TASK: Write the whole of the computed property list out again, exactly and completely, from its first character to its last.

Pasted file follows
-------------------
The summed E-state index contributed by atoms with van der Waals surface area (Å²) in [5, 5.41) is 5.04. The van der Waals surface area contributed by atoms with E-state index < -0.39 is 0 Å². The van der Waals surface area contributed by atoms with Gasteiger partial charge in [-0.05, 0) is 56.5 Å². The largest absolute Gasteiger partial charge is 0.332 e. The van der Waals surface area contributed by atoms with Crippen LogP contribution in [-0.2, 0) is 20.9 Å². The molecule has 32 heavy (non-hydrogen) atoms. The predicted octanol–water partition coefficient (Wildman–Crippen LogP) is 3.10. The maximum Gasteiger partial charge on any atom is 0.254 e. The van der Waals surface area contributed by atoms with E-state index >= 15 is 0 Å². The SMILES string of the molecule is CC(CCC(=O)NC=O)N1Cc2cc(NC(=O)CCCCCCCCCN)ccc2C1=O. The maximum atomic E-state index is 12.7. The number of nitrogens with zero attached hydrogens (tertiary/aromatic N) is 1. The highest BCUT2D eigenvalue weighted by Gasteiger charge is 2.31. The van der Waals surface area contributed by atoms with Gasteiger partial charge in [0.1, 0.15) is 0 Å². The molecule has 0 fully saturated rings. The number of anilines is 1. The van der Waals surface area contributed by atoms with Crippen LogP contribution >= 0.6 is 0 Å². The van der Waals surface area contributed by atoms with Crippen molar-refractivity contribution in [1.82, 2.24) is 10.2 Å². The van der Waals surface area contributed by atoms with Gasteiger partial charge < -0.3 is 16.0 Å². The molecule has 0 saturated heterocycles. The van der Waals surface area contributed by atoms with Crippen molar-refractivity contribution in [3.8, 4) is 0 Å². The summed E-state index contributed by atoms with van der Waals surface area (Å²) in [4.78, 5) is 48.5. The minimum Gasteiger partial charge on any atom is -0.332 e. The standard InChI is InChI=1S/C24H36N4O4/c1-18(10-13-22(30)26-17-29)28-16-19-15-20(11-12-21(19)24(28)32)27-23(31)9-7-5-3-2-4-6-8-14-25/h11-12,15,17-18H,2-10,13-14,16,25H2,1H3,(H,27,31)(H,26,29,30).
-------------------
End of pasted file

The summed E-state index contributed by atoms with van der Waals surface area (Å²) in [5, 5.41) is 5.04. The van der Waals surface area contributed by atoms with E-state index < -0.39 is 0 Å². The van der Waals surface area contributed by atoms with Gasteiger partial charge in [-0.05, 0) is 56.5 Å². The largest absolute Gasteiger partial charge is 0.332 e. The van der Waals surface area contributed by atoms with Crippen LogP contribution in [-0.2, 0) is 20.9 Å². The molecule has 32 heavy (non-hydrogen) atoms. The predicted octanol–water partition coefficient (Wildman–Crippen LogP) is 3.10. The maximum Gasteiger partial charge on any atom is 0.254 e. The van der Waals surface area contributed by atoms with E-state index >= 15 is 0 Å². The SMILES string of the molecule is CC(CCC(=O)NC=O)N1Cc2cc(NC(=O)CCCCCCCCCN)ccc2C1=O. The maximum atomic E-state index is 12.7. The number of nitrogens with zero attached hydrogens (tertiary/aromatic N) is 1. The highest BCUT2D eigenvalue weighted by Gasteiger charge is 2.31. The van der Waals surface area contributed by atoms with Gasteiger partial charge in [0.1, 0.15) is 0 Å². The molecule has 0 fully saturated rings. The number of anilines is 1. The van der Waals surface area contributed by atoms with Crippen LogP contribution >= 0.6 is 0 Å². The van der Waals surface area contributed by atoms with Crippen molar-refractivity contribution in [1.82, 2.24) is 10.2 Å². The van der Waals surface area contributed by atoms with Gasteiger partial charge < -0.3 is 16.0 Å². The molecule has 0 saturated heterocycles. The van der Waals surface area contributed by atoms with Crippen molar-refractivity contribution in [3.8, 4) is 0 Å². The summed E-state index contributed by atoms with van der Waals surface area (Å²) in [4.78, 5) is 48.5. The minimum Gasteiger partial charge on any atom is -0.332 e. The standard InChI is InChI=1S/C24H36N4O4/c1-18(10-13-22(30)26-17-29)28-16-19-15-20(11-12-21(19)24(28)32)27-23(31)9-7-5-3-2-4-6-8-14-25/h11-12,15,17-18H,2-10,13-14,16,25H2,1H3,(H,27,31)(H,26,29,30).